The War and the Religious Question in Portugal

In 1914, the Portuguese Republic, founded on 5 October 1910, had yet to succeed in effectively consolidating its rule. The aggressively anti-clerical policies enacted led to growing resentment among Catholics. Indeed, ideological Republicans, driven by their desire to build a "new man," did not stop at the secularization of institutions and indeed sought internal secularisation – of personal awareness and consciousness.[1] For these revolutionaries, modernizing the country depended on the destruction of the Catholic Church’s power. They thus developed an anti-religious evangelism that strongly contradicted their self-proclaimed rationalism.

One should never forget, however, that one important current of republicanism, without ever giving up on their ideological objectives, managed to conciliate republicanism with a non-dogmatic spiritualism and disproved of the rampant materialism of those who militantly demanded the abolition of all existing religion based on a divine Revelation. Beyond these ideological discussions, the majority of the population, especially rural communities mainly in northern Portugal, were simply not about to allow the preachers of liberty to interfere with either their beliefs or their acts of worship.[2]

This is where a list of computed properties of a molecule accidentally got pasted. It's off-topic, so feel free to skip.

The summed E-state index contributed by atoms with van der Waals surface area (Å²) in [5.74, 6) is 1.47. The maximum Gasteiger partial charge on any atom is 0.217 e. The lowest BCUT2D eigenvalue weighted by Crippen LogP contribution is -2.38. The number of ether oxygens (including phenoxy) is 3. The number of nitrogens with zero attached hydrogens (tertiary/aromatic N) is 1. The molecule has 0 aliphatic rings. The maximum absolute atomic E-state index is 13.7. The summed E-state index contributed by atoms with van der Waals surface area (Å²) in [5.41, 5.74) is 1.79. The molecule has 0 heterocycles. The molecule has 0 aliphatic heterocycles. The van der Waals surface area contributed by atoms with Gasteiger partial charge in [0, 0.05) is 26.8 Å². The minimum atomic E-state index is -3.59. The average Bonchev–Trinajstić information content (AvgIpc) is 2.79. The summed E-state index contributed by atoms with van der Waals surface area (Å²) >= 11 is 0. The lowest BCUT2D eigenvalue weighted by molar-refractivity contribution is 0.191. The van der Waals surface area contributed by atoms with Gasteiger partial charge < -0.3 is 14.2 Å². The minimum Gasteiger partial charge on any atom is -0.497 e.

The outbreak of war appeared to many, whether on the left or right of the political spectrum, as a decisive opportunity. For many Republicans, it represented an ideal occasion to break with international isolation, enabling the international major powers to legitimate their respective policies. They similarly hoped that the existence of an external enemy might bring cohesion to the country under the auspices of their own respective political faction.[3]

This was also the moment for action for militant Catholics. The Church did not want to remain on the margins and was keen to regain its lost influence.[4] However, these efforts triggered suspicion among the interventionists, reducing and simplifying political, religious and social issues to establish a line of continuity between the struggle for the founding of the Republic and the war against Germany.[5] Thus, they sought to portray leading Catholic figures as belonging to the pro-German camp.